What does this have to do with the Palestinian issue? What I am trying to explain is how, in international relations, countries can pursue an altruistic philosophy without taking sides on the particular issues. Our goals should be stability, peace, integration of regional markets into the global market, development, foreign direct investment, unfettered access to markets, lessening of tensions and that which increases the same, and political arrangements to perpetuate these conditions. By achieving these things we do, in fact, help our fellow man without taking sides in contentious issues which we will never be able to fully understand our resolve to anyone’s satisfaction. These particular issues must be resolved by the aggrieved parties. Discourse is important to explore potential avenues of compromise. Pressure, where available, is important to encourage the conversation. Taking sides is dangerous if one really intends to achieve stability, peace and the hope of prosperity which leads to both economic and political liberty if followed to its end.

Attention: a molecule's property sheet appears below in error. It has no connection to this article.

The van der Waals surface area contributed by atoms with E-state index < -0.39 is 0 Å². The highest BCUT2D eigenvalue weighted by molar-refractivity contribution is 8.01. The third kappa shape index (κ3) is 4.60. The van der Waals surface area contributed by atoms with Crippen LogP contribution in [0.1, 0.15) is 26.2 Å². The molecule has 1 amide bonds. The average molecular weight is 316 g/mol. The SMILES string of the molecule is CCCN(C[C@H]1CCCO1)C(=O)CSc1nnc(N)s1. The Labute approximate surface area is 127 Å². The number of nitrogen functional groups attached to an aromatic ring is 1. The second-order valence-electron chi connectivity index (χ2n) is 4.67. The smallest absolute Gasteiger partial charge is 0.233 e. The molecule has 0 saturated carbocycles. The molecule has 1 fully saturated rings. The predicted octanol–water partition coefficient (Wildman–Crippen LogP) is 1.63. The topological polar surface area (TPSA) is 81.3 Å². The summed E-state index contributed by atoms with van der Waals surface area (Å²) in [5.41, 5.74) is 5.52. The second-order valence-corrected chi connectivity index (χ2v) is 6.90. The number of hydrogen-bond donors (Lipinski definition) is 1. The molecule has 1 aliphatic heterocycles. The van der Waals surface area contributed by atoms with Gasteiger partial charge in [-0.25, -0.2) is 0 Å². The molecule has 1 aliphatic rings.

What I believe personally about the Palestinian issue is not important. I do have strong views of Israel’s providential place in historical events. I do not believe I need to help God in bringing His plan to pass in that regards. What I am called to do is the best I can for my family, my community, and my country while doing what is possible for my fellow man at large. The best effort at the latter cannot be realized by transposing my views of justice and love on others situations which I cannot hope to appreciate. It can only be approached by living my life as best I can as an example and applying, on the grand scale, general propositions which have proven themselves to lend to the greatest benefit to the greatest number – foremost among which is individual liberty which is enhanced and enabled by economic freedom.
I appreciate your willingness to read something with an ideology outside of your faith tradition. I, as well, have read the Quran, finding within it principles much in line with those of my faith, although clearly there are doctrinal differences. Although these differences are irreconcilable, that does not necessitate they be elevated into a political clash of civilizations. The most basic principle of moral action in my faith is love. That is incompatible with the hubris of a belief in my ability to understand, in all its intricate details, the situation of another and forcing my ideas of moral rectitude on them, although I believe there are general principles which enable love, in its many expressions, to abound. Individual liberty and the conditions under which it thrives and grows is one of those principles.
My mother truly enjoys your lessons and appreciates your friendship. Thank you for your kindness to my family.
Harold R. Gielow